Is global warming a real thing? I haven’t doubted it since I learn about the fact in elementary school. However, for some queer reasons, the fact became a question in recent years. Although there are already many plots and infographics showing how rapid the temperature is increasing, it is still interesting to prove that fact myself, and to see the trend, as a practice of using Tableau.
Through this project, I intended to see the trend of temperature changing and how temperature is co-related with other weather factors such as humidity, pressure, and wind speed. This project focused on 27 cities of the United States in the years of 2013 to 2016.
For this project, I adopted Historical Hourly Weather Data 2012-2017 from Kaggle.com. It provided hourly weather data for 30 US & Canadian cities and 6 Israeli cities, in weather factors including temperature, humidity, pressure, wind speed, wind direction and weather description, each weather factor was provided in different CSV files.
It also thoughtfully prepared the cities’ geographical information data in a separate CSV.
Data Cleaning and Preparing
The dataset was pretty well prepared and there were not so many weird entries. However, due to the size of the dataset, I had to manipulate the dataset before import it to Tableau. I used RStudio and OpenRefine to accomplish this process.
First of all, I need to merge all six weather factor CSV files. After import the CSV files into R as datasets, I used the “merge” function to combine them.
weather <- merge(temperature, humidity) weather <- merge(weather, pressure) weather <- merge(weather, wind_direction) weather <- merge(weather, wind_speed) weather <- merge(weather, weather_description)
Then I imported the geographic data to R and intended to merge it with the weather dataset. Since the header of this dataset is capitalized, I had to turn the header to lowercase in front.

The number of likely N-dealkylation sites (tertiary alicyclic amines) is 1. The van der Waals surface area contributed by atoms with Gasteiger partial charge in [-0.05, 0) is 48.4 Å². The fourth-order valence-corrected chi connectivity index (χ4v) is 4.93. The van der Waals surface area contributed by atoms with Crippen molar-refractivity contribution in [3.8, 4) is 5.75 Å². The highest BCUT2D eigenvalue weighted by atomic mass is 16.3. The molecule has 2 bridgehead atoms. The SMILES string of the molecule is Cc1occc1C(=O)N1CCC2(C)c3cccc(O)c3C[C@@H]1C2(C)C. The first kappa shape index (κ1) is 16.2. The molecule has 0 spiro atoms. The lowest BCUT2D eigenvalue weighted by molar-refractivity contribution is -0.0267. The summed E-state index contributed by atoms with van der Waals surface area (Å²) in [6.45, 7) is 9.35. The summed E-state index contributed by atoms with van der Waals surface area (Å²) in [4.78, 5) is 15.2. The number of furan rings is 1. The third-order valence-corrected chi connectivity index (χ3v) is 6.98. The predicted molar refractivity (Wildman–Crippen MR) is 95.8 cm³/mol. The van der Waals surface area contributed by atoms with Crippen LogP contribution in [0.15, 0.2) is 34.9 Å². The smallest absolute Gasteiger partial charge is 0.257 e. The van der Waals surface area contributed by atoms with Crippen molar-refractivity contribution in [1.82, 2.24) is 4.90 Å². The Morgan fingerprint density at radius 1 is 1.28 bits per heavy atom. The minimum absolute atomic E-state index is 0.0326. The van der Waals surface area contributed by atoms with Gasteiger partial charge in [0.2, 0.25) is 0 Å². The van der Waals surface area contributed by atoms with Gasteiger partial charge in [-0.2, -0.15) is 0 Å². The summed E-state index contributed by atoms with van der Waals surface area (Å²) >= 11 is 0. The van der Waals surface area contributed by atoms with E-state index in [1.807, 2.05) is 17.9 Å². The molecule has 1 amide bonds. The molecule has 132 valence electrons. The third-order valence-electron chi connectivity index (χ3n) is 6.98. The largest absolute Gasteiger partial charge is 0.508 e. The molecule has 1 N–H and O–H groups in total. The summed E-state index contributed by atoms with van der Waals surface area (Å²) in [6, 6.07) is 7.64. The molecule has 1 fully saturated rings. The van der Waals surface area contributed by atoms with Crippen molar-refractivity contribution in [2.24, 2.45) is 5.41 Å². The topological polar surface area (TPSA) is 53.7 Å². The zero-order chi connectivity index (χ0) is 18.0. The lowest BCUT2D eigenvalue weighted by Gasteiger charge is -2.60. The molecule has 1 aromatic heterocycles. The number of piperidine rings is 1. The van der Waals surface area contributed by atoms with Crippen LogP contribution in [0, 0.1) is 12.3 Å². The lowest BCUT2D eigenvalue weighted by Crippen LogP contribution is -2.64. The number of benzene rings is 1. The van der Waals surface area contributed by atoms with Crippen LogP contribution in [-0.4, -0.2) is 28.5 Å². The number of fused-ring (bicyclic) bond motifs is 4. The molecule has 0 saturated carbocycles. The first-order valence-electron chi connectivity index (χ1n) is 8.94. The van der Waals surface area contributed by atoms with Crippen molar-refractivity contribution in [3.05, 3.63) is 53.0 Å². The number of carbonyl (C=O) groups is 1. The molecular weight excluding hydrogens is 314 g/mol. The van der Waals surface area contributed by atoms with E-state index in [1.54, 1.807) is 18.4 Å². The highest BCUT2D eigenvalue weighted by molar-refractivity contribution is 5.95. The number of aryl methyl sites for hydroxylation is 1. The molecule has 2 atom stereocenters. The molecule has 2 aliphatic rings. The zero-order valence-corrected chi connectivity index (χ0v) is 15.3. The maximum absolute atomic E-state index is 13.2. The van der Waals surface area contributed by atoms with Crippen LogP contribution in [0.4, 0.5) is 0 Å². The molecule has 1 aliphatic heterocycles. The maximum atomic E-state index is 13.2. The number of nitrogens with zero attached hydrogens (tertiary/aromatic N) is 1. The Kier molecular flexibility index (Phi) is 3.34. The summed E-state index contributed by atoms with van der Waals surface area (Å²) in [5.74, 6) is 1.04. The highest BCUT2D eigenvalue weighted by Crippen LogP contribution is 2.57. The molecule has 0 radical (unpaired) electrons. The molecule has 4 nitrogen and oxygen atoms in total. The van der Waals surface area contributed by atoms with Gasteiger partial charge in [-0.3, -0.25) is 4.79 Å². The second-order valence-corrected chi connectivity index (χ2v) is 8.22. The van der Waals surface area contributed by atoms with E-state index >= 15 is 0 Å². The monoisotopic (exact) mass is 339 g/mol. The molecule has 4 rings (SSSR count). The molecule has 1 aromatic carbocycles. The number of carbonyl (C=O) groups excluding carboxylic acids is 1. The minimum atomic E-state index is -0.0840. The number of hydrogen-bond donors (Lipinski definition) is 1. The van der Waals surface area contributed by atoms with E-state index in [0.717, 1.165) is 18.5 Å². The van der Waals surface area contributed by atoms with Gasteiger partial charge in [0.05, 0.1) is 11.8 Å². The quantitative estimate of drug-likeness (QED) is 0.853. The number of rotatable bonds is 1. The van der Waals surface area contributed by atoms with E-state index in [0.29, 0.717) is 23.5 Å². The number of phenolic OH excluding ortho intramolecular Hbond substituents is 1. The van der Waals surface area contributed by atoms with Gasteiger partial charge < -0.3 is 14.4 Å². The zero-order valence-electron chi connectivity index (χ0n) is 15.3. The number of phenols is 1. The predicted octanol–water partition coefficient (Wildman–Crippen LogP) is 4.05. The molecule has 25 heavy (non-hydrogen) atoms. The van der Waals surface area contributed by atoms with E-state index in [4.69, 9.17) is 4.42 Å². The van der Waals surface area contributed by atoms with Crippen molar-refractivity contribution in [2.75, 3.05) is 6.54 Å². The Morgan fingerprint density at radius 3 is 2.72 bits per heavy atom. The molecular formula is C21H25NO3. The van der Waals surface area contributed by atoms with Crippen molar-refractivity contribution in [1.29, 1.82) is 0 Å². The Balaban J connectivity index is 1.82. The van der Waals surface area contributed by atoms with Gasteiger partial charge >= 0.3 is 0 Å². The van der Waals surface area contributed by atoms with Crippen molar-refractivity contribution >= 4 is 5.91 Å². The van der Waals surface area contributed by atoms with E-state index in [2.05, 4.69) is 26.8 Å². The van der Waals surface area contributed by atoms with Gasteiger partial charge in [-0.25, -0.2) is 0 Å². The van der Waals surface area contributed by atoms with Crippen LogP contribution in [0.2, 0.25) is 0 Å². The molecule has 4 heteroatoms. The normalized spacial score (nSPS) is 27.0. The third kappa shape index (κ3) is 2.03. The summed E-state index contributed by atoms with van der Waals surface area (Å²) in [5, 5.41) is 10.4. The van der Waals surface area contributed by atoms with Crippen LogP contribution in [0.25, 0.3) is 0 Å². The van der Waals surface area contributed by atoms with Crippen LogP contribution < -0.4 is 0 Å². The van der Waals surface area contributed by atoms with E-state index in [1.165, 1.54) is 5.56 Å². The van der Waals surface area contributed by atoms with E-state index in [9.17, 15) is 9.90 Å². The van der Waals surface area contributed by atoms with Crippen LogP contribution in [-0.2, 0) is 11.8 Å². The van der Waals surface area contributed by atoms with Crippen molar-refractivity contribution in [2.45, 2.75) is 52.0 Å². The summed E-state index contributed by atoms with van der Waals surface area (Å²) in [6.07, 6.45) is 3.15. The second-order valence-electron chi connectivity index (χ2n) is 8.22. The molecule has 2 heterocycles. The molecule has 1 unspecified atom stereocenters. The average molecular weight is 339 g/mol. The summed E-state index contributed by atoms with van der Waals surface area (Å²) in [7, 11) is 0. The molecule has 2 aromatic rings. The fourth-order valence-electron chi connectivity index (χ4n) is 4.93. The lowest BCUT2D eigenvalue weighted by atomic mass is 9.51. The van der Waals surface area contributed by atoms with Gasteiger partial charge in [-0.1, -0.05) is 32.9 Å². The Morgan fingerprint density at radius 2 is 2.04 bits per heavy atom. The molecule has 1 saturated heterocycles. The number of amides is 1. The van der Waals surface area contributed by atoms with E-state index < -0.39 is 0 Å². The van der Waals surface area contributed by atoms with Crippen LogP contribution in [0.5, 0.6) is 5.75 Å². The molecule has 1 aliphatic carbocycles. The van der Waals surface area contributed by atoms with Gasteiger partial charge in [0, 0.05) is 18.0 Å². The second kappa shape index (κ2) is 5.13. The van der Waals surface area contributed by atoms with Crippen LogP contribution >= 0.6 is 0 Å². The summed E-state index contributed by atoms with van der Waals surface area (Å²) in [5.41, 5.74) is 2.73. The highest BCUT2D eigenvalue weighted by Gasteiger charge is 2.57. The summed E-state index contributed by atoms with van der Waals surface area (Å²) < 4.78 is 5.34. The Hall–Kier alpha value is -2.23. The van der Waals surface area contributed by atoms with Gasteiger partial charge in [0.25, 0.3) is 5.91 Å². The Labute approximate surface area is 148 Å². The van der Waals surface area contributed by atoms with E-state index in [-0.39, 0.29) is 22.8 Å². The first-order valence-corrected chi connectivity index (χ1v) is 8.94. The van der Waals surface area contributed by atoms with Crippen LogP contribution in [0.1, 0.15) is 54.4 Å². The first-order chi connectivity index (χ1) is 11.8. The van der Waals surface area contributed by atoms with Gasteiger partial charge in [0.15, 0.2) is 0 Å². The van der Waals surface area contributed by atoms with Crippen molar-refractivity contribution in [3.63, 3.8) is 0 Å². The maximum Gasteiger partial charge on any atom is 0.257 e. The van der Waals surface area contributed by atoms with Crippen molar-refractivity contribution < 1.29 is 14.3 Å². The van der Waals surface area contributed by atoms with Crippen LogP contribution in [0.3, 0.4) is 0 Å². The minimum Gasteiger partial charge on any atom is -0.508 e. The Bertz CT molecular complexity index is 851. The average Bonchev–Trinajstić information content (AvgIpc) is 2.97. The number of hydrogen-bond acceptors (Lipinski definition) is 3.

geoinfo <- read.csv("your_file_path") # turn headers to lowercase names(geoinfo) <- tolower(names(geoinfo)) # print(geoinfo) weather_geo <- merge(weather, geoinfo)
I later noticed the temperature data’s number was too big, and it turns out the records were in Kalvin. In order to make them more intuitive, I turned them to Celsius.
weather_geo$temperature <- weather_geo$temperature - 273.15
In the merging process, the order of observation was jumbled. I then sorted them in the order of the
weather_geo <- weather_geo[order(weather_geo$city, weather_geo$datetime ),]
After checking the data, I imported to a new CSV file. I noticed that this CSV has an automatically generate the first column of row numbers, which is generated by R, and the observations of the year 2012 and 2017 are not integrated. Therefore, using OpenRefine, I removed its first column and facet out the rows of 2012 and 2017, and then exported it out as a prepared dataset. The final dataset has 11 variables and 1262304 observations.
Examples and Inspiration
In order to see what experts will visualize weather data, I explored some existing data visualizations which talked about the weather and global warming.
Sonja Kuijipers visualized Eindhoven’s 2014 weather data (see also on Behance), showing a pretty radial layout of multiple weather data facts for one year and one city. Although the layout looks complicated, it’s actually a combination of multiple curved histograms. Another notable character is that in the inner ring that displays the temperature data, Sonja utilized both average values and max/min values.